“It seems like every university, every institution, is doing something different”, she said. “The document from the HSE which outlines what should be done isn’t clear so it’s like no one knows what should be done.”
Speaking to The University Times, Laura Stockwell, the class representative for third-year midwifery students, said that “students who ordinarily rely on public transport to get to college, sometimes can’t avail of this for placement as they can’t get in before 7.30am on the bus or train”.
This, she said, “means they are forced to drive and pay high parking prices, or they must move to Dublin and pay high rents”.
“I know personally of students who have paid €50 to stay in nurses’ residence on site in their placement hospitals for the weekend, to avoid paying taxi fares, which would be the only other option to get them there on time, particularly on Sundays.”
“Working 13-hour shifts, however, does not set us apart from other nursing disciplines who receive travel allowance every week that they are on placement”, she said. “I don’t believe that their time or effort is any more valuable than ours, so it is hard to understand why they receive travel allowance and we don’t.”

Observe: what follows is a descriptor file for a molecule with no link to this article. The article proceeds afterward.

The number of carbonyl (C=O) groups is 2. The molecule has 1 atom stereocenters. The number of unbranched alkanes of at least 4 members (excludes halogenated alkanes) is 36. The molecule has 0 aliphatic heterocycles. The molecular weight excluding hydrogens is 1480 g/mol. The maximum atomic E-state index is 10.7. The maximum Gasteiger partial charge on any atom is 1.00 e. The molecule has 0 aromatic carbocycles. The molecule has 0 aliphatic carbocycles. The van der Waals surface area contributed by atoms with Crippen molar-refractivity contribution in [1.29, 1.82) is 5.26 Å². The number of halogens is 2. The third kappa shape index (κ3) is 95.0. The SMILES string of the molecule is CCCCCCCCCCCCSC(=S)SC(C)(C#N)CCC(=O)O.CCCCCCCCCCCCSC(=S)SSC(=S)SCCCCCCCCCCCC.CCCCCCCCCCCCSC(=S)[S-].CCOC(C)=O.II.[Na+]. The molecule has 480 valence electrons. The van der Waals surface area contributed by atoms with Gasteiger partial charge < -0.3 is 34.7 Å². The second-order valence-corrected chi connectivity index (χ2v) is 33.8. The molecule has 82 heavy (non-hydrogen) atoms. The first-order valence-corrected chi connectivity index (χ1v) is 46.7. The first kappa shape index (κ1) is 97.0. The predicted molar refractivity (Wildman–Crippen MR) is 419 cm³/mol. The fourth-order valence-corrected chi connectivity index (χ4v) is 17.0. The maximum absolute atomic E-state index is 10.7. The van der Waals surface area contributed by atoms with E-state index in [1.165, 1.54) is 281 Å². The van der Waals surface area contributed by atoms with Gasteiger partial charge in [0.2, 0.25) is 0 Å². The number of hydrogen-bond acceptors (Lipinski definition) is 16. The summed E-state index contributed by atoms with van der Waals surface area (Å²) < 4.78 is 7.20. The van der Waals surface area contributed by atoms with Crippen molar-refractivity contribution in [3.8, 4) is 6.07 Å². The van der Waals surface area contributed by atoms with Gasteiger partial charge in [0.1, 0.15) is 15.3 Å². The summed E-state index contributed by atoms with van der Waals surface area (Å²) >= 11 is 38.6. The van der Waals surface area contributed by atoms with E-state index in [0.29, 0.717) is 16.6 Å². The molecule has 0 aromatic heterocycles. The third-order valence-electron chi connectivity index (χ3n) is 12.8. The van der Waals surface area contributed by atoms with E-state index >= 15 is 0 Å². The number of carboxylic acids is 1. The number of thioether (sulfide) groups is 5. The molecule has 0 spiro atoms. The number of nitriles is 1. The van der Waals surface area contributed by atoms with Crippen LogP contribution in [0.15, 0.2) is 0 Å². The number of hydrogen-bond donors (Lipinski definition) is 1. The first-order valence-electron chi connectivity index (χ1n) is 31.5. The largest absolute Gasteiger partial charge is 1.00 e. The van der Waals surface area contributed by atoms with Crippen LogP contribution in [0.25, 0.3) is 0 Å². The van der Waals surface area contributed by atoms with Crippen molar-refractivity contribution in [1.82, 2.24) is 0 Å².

In an email statement to The University Times, Louise Gallagher, the Director of Midwifery Programmes in Trinity, said that the School of Nursing and Midwifery, alongside the Coombe and the Rotunda, has raised the issue with the HSE and Department of Health in recent years in order to “correct” the situation for midwives.
Gallagher said that the reason why nurses receive a travel allowance for parent hospitals, while midwifery students do not, was down to “the interpretation” of the 2004 document.
“We are committed to seeking a satisfactory solution to correct this disparity on behalf of Midwifery students”, Gallagher said.
In an email statement to The University Times, Neal Donohue, the INMO’s student and new graduate officer, said the HSE’s 2004 ruling “comprehends clinical placement allowances for supernumerary students and the INMO expects that all agreements would be upheld”.
Donohue said that “any student members of the INMO who have had their claims for clinical placement allowances declined should contact my office directly for advice and for representation”.
However, staff at the Rotunda Hospital insist that Trinity midwives – who count as supernumerary, or excess, staff – currently do not qualify for travel allowances. They say student midwives are only eligible for transport costs while on external placements, and not in the parent hospitals – like the Rotunda – where they spend the most time during placements.
In an email statement to The University Times, Fiona Hanrahan, the Director of Midwifery and Nursing at the Rotunda Hospital, said that Trinity midwifery students are not currently eligible for the allowance. She said that the Rotunda has in the past attempted to secure the travel allowance from the HSE and the Department of Health.
“In the past, the Hospital has communicated with DOH/HSE on this issue as funding would need to be secured in order to allow the Hospital to pay students for all placements across their time as [supernumerary] students”, she said.